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Paid Survey Leads to Bulletin Board Focus Group

April 26th, 2007

My adventure through the world of paid surveys continues with my recent participation in an online focus group. Last week, I took another one of those market research surveys that was supposed to be only five minutes long. The stated topic was “Banking”. After navigating through a few screener questions, I managed to get invited to a focus group about “banking problems and solutions”.

On Monday I received an email from the moderator who was hosting the online focus group through a research company called Itracks. The company also followed up with a phone call as a reminder. The email detailed the dates for participation and provided us with login information so that we could access the bulletin board page. After our session is completed, we are supposed to be getting a $60 honorarium.

Throughout most of yesterday and today, I have been going through the series of questions that are posted on the focus group’s discussion board and posting answers and follow-up replies as needed. Although this has proven to be more time-consuming than the typical paid survey, the experience actually has been somewhat enjoyable.

Most of the questions have been about interactions between businesses (or more specifically their service representatives) and their customers. We are being asked to provide examples of companies that have given us particularly good or poor customer service in the past. For examples of poor service, we are sometimes asked follow-up questions about what the company could have done to correct the problem or what they might be able to do in the future to regain the trust of the customer.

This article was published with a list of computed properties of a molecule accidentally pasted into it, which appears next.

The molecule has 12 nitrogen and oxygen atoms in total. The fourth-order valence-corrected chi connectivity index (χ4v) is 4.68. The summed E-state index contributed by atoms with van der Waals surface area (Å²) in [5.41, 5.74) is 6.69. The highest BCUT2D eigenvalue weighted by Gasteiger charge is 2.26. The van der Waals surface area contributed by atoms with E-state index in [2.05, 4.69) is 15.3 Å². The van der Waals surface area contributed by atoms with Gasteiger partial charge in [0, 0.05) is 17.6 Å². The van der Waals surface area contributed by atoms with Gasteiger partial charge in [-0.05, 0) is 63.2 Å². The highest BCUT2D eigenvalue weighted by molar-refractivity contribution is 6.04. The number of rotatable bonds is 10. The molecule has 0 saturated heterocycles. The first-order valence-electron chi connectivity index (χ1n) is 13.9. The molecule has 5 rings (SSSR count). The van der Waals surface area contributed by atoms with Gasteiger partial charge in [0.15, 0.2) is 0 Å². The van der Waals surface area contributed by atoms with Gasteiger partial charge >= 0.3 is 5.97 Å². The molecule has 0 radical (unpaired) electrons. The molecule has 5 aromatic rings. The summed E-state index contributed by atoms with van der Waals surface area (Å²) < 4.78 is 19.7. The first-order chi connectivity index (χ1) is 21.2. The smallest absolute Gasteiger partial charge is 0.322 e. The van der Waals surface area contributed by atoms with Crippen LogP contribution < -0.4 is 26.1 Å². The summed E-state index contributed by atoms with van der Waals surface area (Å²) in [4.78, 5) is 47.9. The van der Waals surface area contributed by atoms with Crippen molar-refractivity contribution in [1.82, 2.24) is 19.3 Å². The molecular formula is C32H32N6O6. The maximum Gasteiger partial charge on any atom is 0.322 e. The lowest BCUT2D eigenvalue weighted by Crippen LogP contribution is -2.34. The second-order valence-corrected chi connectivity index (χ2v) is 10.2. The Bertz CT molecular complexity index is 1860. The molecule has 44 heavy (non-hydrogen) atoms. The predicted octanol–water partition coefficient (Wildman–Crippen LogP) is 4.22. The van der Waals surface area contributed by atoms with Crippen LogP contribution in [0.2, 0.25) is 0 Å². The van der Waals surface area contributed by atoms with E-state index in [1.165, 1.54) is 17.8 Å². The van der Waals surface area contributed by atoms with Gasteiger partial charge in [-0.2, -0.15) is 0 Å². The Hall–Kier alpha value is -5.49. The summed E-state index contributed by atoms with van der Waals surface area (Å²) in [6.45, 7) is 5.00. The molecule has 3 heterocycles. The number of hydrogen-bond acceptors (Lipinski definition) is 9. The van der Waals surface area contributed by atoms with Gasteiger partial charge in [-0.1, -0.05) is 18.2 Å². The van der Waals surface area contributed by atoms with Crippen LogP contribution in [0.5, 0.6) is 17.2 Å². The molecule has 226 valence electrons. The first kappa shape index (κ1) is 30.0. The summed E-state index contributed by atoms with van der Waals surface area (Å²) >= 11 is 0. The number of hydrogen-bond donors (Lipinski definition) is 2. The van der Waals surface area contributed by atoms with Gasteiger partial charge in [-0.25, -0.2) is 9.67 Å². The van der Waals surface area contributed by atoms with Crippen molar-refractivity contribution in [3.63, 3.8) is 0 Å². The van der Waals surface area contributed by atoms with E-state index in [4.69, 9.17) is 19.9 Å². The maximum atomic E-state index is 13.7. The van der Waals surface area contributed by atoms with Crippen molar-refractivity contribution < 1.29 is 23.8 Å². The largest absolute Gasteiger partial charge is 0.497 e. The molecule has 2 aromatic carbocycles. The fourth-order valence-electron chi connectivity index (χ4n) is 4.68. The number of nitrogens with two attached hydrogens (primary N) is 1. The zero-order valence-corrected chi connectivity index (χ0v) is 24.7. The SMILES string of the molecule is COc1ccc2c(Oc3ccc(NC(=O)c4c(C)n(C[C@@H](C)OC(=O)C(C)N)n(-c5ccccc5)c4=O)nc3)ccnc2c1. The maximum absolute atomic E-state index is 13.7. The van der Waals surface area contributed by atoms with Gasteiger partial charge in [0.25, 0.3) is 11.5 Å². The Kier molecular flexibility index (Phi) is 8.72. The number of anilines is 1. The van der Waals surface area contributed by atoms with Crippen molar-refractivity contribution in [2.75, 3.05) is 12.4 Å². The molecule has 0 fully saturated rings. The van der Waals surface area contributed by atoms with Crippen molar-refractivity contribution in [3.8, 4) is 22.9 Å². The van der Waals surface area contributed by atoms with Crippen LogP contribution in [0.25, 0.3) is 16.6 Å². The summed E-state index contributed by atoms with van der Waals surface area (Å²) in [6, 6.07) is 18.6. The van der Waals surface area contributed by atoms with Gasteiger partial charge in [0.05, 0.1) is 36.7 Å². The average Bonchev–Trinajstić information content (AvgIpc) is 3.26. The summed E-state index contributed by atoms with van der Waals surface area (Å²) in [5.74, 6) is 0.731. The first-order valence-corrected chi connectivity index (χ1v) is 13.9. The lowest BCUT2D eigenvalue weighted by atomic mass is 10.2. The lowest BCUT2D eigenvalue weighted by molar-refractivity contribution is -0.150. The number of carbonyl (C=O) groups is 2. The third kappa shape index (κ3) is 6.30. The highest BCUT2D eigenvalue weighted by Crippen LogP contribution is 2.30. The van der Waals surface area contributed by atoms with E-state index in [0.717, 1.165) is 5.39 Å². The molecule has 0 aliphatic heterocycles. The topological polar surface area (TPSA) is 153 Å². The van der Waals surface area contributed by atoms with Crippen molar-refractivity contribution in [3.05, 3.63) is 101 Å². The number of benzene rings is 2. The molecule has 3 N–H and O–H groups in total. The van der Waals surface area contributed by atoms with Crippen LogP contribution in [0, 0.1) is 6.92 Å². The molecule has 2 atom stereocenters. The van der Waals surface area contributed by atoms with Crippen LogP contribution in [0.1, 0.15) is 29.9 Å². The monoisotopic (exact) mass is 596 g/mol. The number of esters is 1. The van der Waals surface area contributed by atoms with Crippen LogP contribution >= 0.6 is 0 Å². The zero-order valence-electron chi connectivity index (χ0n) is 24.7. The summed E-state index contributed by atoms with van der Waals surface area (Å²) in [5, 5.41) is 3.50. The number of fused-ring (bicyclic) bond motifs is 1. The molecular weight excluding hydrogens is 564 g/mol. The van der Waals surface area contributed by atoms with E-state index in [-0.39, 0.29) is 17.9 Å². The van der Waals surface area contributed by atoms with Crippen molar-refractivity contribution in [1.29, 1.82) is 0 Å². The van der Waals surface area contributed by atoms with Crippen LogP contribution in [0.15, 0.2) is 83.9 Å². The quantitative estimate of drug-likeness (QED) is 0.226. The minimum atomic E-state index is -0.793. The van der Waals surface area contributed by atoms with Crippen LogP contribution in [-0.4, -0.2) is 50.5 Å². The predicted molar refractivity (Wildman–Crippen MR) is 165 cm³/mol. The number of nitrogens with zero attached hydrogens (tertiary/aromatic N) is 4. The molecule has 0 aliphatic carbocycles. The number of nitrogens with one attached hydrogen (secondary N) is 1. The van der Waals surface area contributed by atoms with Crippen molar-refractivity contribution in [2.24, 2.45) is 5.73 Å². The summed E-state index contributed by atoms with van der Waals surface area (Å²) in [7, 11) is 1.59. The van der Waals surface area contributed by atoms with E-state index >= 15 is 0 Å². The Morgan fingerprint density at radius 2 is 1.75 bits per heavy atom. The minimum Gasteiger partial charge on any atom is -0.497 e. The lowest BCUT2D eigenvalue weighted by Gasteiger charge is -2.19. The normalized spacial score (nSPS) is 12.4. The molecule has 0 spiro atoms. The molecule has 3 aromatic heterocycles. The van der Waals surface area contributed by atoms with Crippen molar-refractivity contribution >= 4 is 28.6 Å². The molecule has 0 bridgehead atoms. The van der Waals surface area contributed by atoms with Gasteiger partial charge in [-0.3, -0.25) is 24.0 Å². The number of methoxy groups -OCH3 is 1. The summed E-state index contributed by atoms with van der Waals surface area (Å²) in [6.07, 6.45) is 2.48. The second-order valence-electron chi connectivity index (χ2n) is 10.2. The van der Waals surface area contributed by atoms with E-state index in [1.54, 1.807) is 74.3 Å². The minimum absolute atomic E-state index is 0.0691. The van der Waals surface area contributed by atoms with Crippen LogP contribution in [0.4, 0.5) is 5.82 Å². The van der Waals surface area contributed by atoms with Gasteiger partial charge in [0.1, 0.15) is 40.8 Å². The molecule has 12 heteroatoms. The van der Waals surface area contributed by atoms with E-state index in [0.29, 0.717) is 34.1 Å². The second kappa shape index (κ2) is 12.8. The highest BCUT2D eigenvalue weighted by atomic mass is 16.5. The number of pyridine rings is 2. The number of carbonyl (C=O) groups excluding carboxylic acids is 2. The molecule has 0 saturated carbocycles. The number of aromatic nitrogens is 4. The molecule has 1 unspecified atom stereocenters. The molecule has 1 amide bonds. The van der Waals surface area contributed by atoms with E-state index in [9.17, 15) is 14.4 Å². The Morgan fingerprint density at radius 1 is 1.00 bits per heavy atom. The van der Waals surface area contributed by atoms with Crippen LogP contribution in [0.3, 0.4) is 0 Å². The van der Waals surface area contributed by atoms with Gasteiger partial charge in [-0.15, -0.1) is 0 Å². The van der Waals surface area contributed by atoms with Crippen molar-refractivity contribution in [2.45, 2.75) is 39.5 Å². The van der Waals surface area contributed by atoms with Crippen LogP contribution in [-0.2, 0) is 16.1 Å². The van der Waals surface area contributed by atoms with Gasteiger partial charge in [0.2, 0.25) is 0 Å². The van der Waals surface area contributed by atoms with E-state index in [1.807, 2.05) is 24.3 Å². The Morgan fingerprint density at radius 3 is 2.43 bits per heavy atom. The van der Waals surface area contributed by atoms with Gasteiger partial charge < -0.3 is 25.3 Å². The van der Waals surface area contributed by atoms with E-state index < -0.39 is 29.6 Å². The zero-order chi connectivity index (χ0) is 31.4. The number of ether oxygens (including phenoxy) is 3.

Other questions involved scenarios where something happened to cause a “service error” for the customer, but the event that caused the problem was outside of the company’s control (such as bad weather causing airline flights to be delayed). They asked us things like what would be an appropriate response for the company to make, should they accept blame or not, should they offer some kind of compensation to please the customer, etc. We were also asked some related hypothetical questions about what our response as a customer might be if the company did X, Y, or Z as a way of attempting to resolve a problem with their customer service.

In the later sections of the discussion board, there were some questions relating specifically to banking problems and resolutions. They asked us about ways that banks could eliminate or reduce problems with providing desired services or with customer relations in general. We discussed our preferences for different kinds of banking, such as online banking, visiting a physical branch office, or providing service and problem resolutions over the phone. They also asked us for suggestions about how we might redesign banks in order to provide better service and resolve problems better for the customers.

So far, this has been an interesting little exercise because it has allowed me to give my honest opinions on some of these topics and also read the responses from other participants. The online focus group discussion is still ongoing and will continue through most of the day tomorrow. After logging in later tonight, I can see that there are already several new posts that have been made by people who are joining the group late and there are also some more follow-up questions from the moderator.

There have been some pretty good “customer service error” stories that have been posted already, so after I complete my login session tomorrow, I will continue this topic and keep you posted on any further developments.

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